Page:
This week on The Wrap, it’s a big show packed with big gadgets. From the biggest iPad Pro to big TVs, a big camera, and the biggest news about how USB could change in a big way, this is a big show you won’t want to miss. All in five.
For the last week of May 2021, you’re listening to The Wrap, Australia’s fastest technology roundup, and this week, there’s big news and big reviews. Literally.
The stories this week are on items that are big, big, big, and yet we only have five minutes, which is a little amount of time, so let’s get stuck in. Starting with the big news in USB, a technology we all use all the time.
You use USB on your phone to charge it up, and you use USB for so much else. USB charging is on headphones, speakers, cameras, game controllers, and so much more, and may even be on your computer. Most laptops made in the past few years can take a USB Type C connection to charge from, and it may go beyond that very soon.
The folks behind USB have announced this week that it could soon sport up to 240 watts of power, meaning meaty laptops, select desktop computers like the iMac, and big monitors could soon take a USB cable to charge from. Right now, the limit is 100 watts, which means some big laptops can charge from USB, but this increase means that our world will be more USB friendly in the years to come.
TVs might not get there, mind you — they’re big and powerful, but they’ll probably be a different cable — and there are new models on the way. Sony showed off its new OLED TVs this week, not expected for a month or two, but it also has LED backlit TVs, too. We checked out the X90J this week, and it’s a nice screen, though it mightn’t be as nice as the crazy big screen LG announced recently.
Mind you, LG’s crazy big Signature R1 OLED isn’t that big — it’s 65 inches — but it comes with a positively massive price, asking for $130,000 when it launches in July.
You might be wondering what exactly makes a TV cost that much money, particularly when it’s not cinema-size. After all, the most expensive OLED right now is LG’s 88 inch Zed X, and it’s an 88 inch 8K screen for $72,000 dollars. The Signature R1 is smaller and yet almost twice the cost.
Well, to make it more expensive, LG is including technology no other TV has, because the R1 OLED rolls up. Think of it as a TV that can do a disappearing trick, rolling out from its stand and appearing before you, and then disappearing into its base when you don’t want it there. That trick will set you back a cool 130 Gs, making it the most expensive TV when it arrives in July.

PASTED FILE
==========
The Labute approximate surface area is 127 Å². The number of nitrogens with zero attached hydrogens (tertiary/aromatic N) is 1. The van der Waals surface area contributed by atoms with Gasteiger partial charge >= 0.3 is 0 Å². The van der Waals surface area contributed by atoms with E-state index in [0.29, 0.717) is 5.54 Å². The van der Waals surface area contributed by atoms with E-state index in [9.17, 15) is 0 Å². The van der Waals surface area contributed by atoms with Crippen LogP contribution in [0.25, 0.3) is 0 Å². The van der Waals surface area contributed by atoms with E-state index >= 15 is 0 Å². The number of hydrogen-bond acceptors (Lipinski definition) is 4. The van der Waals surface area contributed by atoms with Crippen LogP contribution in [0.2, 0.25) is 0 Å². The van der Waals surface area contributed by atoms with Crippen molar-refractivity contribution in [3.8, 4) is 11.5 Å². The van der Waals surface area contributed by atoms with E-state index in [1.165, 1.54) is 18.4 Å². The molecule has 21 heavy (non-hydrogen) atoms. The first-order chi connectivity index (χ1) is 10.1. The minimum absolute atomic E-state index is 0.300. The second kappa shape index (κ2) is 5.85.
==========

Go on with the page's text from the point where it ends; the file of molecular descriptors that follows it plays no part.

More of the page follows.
We’re not even sure if this technology will trickle down, but OLED is getting less expensive overall, and you can find it on more TV choices this year, so much that it will start at a little past the 2K mark in Australia this year.
It’s not the only tech to trickle down to other models.
Epson’s work-focused EcoTank tech is coming to photo printers this year, with both an A3 and A4 model meaning photographers may not have to rely on printer cartridges and can instead opt for ink they just refill directly to the printer.
Panasonic is also trickling some of tech from its high-end movie cameras to models you can hold in your hand, announcing the Lumix GH5 Mark 2, which gets broadcast-like live wireless streaming for a camera with interchangeable lenses, and cinema-like video capture modes for 4K film-making.
And Snapchat — you know, the social media app — is connecting augmented reality to people more than ever, with AR there if you plan to shop using your phone in the near future. You might even be able to digitally wear clothing to see how it looks on you before you order.
We live in a crazy world where you don’t actually need to try something on to know how you look in it, and it’s a world where an iPad can cost almost the proverbial arm and a leg.
That’s what we’re checking out this week in our review, with the 12.9 inch iPad Pro being put through its paces, a seriously big tablet with a seriously big price. Starting from the $1600 mark for the 12.9 inch model and $1200 for the smaller 11 inch, these are serious tablets for people who need them.
But more than ever, the new iPad Pro is also kind of like a computer thanks to what’s inside. You see Apple is using the same chip from its MacBook Air, the MacBook Pro, and the new iMac, with the Apple M1 at the heart.
That makes it fast and capable, and there’s a hyper impressive Mini LED screen like from some of the new TVs in the 12.9 inch iPad Pro.
Yet what it doesn’t have is support for Mac apps. Even though the M1 Macs can run both Mac apps and iPad apps, you only get the latter on the iPad, and we think Apple needs to change that.
The new iPad Pro is so good and so powerful and so expensive, but you just need to be given the chance to decide how to use it the way you want to, because right now nothing really takes advantage of all that hardware.
Maybe Apple will change that at its Worldwide Developers Conference, WWDC, in the coming days. We’ll know more when it does.
For now, you’ve been listening to The Wrap, Australia’s fastest technology roundup. A new episode can be found every week at Listnr, Spotify, and Apple Podcasts. Otherwise, have a great week, and we’ll see you next time on The Wrap, and take care.